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Meissner, W.W. (2007). Mind, Brain, and Self in Psychoanalysis: Therapeutic Implications of the Mind-Body Relation. Psychoanal. Psychol., 24(2):333-354.

(2007). Psychoanalytic Psychology, 24(2):333-354

Mind, Brain, and Self in Psychoanalysis: Therapeutic Implications of the Mind-Body Relation

W. W. Meissner, MD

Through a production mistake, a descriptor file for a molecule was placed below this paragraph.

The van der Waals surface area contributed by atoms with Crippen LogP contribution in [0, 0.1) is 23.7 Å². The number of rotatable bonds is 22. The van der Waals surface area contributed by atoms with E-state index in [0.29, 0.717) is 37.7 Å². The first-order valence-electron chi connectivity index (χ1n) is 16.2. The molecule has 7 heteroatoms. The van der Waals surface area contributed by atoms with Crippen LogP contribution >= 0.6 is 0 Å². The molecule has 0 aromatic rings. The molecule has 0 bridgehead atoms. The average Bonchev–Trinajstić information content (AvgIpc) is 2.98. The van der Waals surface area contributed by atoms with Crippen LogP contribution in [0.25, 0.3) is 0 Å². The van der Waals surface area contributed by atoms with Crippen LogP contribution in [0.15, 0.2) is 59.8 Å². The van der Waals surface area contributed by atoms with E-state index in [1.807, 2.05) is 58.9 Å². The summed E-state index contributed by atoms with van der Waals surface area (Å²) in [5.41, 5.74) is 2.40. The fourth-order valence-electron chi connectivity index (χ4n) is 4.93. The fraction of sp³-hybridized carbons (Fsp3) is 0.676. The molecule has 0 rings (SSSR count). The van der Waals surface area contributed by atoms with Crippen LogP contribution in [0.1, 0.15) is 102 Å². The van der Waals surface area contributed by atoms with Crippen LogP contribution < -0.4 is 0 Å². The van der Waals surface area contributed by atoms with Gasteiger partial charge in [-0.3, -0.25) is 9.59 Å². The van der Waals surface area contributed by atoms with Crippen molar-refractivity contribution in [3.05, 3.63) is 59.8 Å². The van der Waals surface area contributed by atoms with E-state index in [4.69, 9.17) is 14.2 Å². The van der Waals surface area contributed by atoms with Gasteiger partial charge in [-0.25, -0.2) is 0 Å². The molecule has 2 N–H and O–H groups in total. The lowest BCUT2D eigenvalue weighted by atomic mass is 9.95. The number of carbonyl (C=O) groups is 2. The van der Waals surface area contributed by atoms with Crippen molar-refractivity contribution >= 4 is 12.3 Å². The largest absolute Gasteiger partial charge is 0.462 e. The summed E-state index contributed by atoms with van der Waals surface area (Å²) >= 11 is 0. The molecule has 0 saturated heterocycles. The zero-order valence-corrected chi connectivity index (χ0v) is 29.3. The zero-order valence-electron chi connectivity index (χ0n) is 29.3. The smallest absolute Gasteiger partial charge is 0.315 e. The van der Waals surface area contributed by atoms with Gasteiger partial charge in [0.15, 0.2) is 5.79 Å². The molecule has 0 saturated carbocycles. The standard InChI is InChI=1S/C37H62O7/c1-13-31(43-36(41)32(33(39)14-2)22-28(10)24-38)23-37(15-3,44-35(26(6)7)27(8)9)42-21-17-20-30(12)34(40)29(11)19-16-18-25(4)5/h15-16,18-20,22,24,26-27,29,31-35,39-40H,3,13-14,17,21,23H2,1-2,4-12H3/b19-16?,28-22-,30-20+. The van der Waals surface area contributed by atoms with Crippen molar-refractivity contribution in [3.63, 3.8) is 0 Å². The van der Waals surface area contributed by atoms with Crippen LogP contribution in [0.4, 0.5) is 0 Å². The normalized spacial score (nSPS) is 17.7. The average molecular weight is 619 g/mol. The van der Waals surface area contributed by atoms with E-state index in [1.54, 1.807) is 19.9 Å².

Theoretical and empirical findings regarding the mind-body relation and its integration within a concept of the self-as-person lead to certain therapeutic implications and applications. The mind-set of the analyst or psychotherapist regarding the integration of mind-body can have important reverberations, which can dictate decisions for therapeutic intervention and management. Implications for conceptualizing technical modifications in analytic therapy are suggested. Conceptualization of mind and brain operating as an integrated and functional unity contribute to better understanding aspects of mental functioning that remain beyond the reach of conscious awareness and direct therapeutic processing. Particular attention is paid to the issue of combining medications clinically with psychotherapy and psychoanalysis. Future integration of psychoanalysis with advancing trends in therapeutic intervention and with rapidly expanding neurobiological understanding of mental actions as related to brain activity may require a deepening awareness of complexities of the mind-body relation and a more analytically meaningful resolution of the problem.

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